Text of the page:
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Brexit, voting, and political turbulence

Brexit, voting, and political turbulence

Cross-posted from the Princeton University Press blog. The authors of Political Turbulence discuss how the explosive rise, non-normal distribution and lack of organization that characterizes contemporary politics as a chaotic system, can explain why many political mobilizations of our times seem to come from nowhere. On 23rd June 2016, a majority of the British public voted in a […]

Do Finland’s digitally crowdsourced laws show a way to resolve democracy’s “legitimacy crisis”?

There is much discussion about a perceived “legitimacy crisis” in democracy. In his article The Rise of the Mediating Citizen: Time, Space, and Citizenship in the Crowdsourcing of Finnish Legislation, Taneli Heikka (University of Jyväskylä) discusses the digitally crowdsourced law for same-sex marriage that was passed in Finland in 2014, analysing how the campaign used […]

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Don’t knock clickivism: it represents the political participation aspirations of the modern citizen

We are surrounded by simple online participatory processes asking for our opinions through one-click online petitions, content sharing, and social buttons. Max Halupka discusses his article Clicktivism: A Systematic Heuristic, published in Policy & Internet, which argues that this so-called “clicktivism” is a legitimate political act. However, he argues that these acts have been largely marginalized in the mainstream political science literature, and as a result, new modes of participation that draw upon the simplification of social connectivity are being ignored.

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Finnish decision to allow same-sex marriage “shows the power of citizen initiatives”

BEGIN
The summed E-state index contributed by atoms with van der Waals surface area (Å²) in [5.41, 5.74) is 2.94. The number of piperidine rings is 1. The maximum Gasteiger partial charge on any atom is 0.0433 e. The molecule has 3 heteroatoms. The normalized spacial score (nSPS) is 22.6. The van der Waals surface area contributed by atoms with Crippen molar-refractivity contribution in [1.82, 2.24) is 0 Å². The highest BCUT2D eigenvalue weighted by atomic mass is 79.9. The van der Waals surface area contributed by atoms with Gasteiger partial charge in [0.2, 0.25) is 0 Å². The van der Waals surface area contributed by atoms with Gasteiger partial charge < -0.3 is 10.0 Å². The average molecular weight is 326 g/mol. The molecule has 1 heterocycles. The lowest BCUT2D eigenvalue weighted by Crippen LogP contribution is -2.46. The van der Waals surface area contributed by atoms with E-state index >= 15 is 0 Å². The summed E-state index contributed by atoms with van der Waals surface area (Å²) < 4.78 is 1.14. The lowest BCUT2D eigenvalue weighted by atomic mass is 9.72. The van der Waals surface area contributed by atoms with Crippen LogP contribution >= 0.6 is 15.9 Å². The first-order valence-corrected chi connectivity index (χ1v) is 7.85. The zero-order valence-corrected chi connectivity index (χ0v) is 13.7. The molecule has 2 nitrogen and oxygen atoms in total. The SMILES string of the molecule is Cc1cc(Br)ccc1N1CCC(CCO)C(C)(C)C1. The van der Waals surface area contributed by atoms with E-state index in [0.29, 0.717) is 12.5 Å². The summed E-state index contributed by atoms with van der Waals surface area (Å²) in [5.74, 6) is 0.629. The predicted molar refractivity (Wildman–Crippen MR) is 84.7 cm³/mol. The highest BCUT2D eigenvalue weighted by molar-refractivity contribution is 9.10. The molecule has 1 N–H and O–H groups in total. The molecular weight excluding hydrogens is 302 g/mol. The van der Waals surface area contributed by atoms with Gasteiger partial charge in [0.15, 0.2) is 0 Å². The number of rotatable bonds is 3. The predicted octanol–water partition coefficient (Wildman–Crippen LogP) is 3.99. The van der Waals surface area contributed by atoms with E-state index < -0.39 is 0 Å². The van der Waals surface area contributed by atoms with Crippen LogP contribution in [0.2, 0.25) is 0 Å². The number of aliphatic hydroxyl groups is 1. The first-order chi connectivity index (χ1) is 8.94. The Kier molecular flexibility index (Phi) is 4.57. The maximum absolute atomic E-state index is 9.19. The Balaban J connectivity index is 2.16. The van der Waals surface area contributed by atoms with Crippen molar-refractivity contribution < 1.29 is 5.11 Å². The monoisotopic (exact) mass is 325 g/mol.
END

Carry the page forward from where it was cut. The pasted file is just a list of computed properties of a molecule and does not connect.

In a pivotal vote today, the Finnish parliament has voted in favour of removing references to gender in the country’s marriage law, making it possible for same-sex couples to get married. OII Research fellow Vili Lehdonvirta argues that the decision it is also a milestone for another reason: it is the first piece of “crowdsourced” legislation on its way to becoming law in Finland. The Finnish citizen initiative system aims to make people feel that they can make a difference. This decision not only advances equality and fairness, it also helps define the role of crowdsourcing in Finnish parliamentary decision making.

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Past and Emerging Themes in Policy and Internet Studies

What kind of research does the journal Policy & Internet publish? Editor Vili Lehdonvirta approaches the question from two angles; first, by examining the question empirically, through a brief thematic analysis of the articles published since its launch in 2009; second, by considering what kind of research the journal is likely to publish in the future, both in terms of what kind of trends can be seen emerging in policy and Internet research, as well as in terms of what challenges outlined in the journal’s original vision that continue to be pertinent today. Read the full editorial.

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Mapping collective public opinion in the Russian blogosphere